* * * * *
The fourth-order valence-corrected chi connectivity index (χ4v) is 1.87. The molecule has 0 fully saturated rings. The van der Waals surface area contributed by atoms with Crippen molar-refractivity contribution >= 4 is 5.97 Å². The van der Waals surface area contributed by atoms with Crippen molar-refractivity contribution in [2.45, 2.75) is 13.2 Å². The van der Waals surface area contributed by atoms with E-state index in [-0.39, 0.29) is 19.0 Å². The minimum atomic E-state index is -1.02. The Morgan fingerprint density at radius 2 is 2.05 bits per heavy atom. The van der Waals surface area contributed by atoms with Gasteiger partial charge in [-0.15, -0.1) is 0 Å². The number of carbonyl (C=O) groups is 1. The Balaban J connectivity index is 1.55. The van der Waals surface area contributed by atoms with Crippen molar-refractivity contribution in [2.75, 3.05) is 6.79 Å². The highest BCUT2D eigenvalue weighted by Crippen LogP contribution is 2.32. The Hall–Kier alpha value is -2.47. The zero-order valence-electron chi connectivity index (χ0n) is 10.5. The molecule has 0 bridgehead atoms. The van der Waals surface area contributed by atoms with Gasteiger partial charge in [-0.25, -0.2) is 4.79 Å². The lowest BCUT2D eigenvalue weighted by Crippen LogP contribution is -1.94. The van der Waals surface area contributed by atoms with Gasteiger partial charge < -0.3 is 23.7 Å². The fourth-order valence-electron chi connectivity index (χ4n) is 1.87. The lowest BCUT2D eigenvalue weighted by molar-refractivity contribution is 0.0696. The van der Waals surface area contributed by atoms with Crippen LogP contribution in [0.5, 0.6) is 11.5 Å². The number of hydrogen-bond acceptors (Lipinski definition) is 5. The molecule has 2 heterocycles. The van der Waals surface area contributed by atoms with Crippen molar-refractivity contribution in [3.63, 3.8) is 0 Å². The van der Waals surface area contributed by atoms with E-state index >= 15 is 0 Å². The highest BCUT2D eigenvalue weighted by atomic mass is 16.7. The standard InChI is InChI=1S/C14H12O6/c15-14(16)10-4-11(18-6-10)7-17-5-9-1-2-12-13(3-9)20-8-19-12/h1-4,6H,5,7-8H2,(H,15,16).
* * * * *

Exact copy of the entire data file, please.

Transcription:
The fourth-order valence-corrected chi connectivity index (χ4v) is 1.87. The molecule has 0 fully saturated rings. The van der Waals surface area contributed by atoms with Crippen molar-refractivity contribution >= 4 is 5.97 Å². The van der Waals surface area contributed by atoms with Crippen molar-refractivity contribution in [2.45, 2.75) is 13.2 Å². The van der Waals surface area contributed by atoms with E-state index in [-0.39, 0.29) is 19.0 Å². The minimum atomic E-state index is -1.02. The Morgan fingerprint density at radius 2 is 2.05 bits per heavy atom. The van der Waals surface area contributed by atoms with Gasteiger partial charge in [-0.15, -0.1) is 0 Å². The number of carbonyl (C=O) groups is 1. The Balaban J connectivity index is 1.55. The van der Waals surface area contributed by atoms with Crippen molar-refractivity contribution in [2.75, 3.05) is 6.79 Å². The highest BCUT2D eigenvalue weighted by Crippen LogP contribution is 2.32. The Hall–Kier alpha value is -2.47. The zero-order valence-electron chi connectivity index (χ0n) is 10.5. The molecule has 0 bridgehead atoms. The van der Waals surface area contributed by atoms with Gasteiger partial charge in [-0.25, -0.2) is 4.79 Å². The lowest BCUT2D eigenvalue weighted by Crippen LogP contribution is -1.94. The van der Waals surface area contributed by atoms with Gasteiger partial charge < -0.3 is 23.7 Å². The fourth-order valence-electron chi connectivity index (χ4n) is 1.87. The lowest BCUT2D eigenvalue weighted by molar-refractivity contribution is 0.0696. The van der Waals surface area contributed by atoms with Crippen LogP contribution in [0.5, 0.6) is 11.5 Å². The number of hydrogen-bond acceptors (Lipinski definition) is 5. The molecule has 2 heterocycles. The van der Waals surface area contributed by atoms with Crippen molar-refractivity contribution in [3.63, 3.8) is 0 Å². The van der Waals surface area contributed by atoms with E-state index >= 15 is 0 Å². The highest BCUT2D eigenvalue weighted by atomic mass is 16.7. The standard InChI is InChI=1S/C14H12O6/c15-14(16)10-4-11(18-6-10)7-17-5-9-1-2-12-13(3-9)20-8-19-12/h1-4,6H,5,7-8H2,(H,15,16).